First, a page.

Clinical and epidemiological aspects of HIV and Hepatitis C virus co-infection in KwaZulu-Natal province of South Africa.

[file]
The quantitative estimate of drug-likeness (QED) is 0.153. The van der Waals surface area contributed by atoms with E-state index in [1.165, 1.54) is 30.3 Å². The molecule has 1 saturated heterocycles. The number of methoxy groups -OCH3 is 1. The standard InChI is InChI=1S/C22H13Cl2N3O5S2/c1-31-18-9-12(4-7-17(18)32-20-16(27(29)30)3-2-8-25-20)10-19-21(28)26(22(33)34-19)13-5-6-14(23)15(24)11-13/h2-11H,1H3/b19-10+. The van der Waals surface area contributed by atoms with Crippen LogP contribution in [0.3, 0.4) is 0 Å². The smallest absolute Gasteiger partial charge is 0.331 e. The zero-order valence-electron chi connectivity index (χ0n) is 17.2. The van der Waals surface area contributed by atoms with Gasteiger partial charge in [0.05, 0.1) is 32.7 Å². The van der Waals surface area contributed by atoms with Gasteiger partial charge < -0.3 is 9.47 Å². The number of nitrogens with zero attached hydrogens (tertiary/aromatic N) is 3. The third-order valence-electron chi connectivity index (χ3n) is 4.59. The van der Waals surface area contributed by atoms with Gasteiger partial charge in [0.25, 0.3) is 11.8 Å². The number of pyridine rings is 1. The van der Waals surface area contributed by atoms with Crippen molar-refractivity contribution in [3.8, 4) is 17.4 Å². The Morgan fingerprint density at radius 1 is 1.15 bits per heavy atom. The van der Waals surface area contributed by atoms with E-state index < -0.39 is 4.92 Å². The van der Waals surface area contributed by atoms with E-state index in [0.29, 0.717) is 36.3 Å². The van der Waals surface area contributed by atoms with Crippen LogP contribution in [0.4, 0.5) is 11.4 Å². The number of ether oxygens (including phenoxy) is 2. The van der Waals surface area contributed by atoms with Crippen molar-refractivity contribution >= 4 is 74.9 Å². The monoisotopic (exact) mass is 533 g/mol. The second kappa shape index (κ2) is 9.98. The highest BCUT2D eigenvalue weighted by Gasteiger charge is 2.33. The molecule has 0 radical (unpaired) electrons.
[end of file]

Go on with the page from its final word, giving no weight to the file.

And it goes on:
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HIV is known to affect the epidemiology, transmission, pathogenesis and natural history of HCV infection whilst studies on the effects of HCV on HIV have shown conflicting results and are confounded by the influence of intravenous drug use and anti-retroviral therapy. This study was conducted in KwaZulu-Natal Province in South Africa where HIV is predominantly a sexually transmitted infection. Intravenous drug use is rare in this region and the study population was naive to anti-retroviral therapy. For this study, specimens from selected sentinel sites submitted to a central laboratory for routine HIV testing were screened for anti-HCV IgG antibodies. HIV positive HCV-positive patients were compared to HIV-positive HCV-negative patients in a subgroup of patients within this cohort in order to determine if HCV sero-prevalence was associated with clinical outcomes in a linked anonymous retrospective chart survey. The prevalence of HCV was 6.4% and that of HIV, 40.2%. There was a significantly higher prevalence of HCV among HIV infected patients as compared to HIV negative patients (13.4% vs. 1.73% respectively). HCV-HIV co-infected patients had significantly increased mortality (8.3 vs. 21%). A significant association was found between HCV serostatus and abnormal urea and creatinine levels. Hepatitis B surface antigen seropo-sitivity was not found to be a confounding factor. This study has found that hepatitis C co-infection is more common in HIV positive individuals and is associated with an increased mortality and renal morbidity.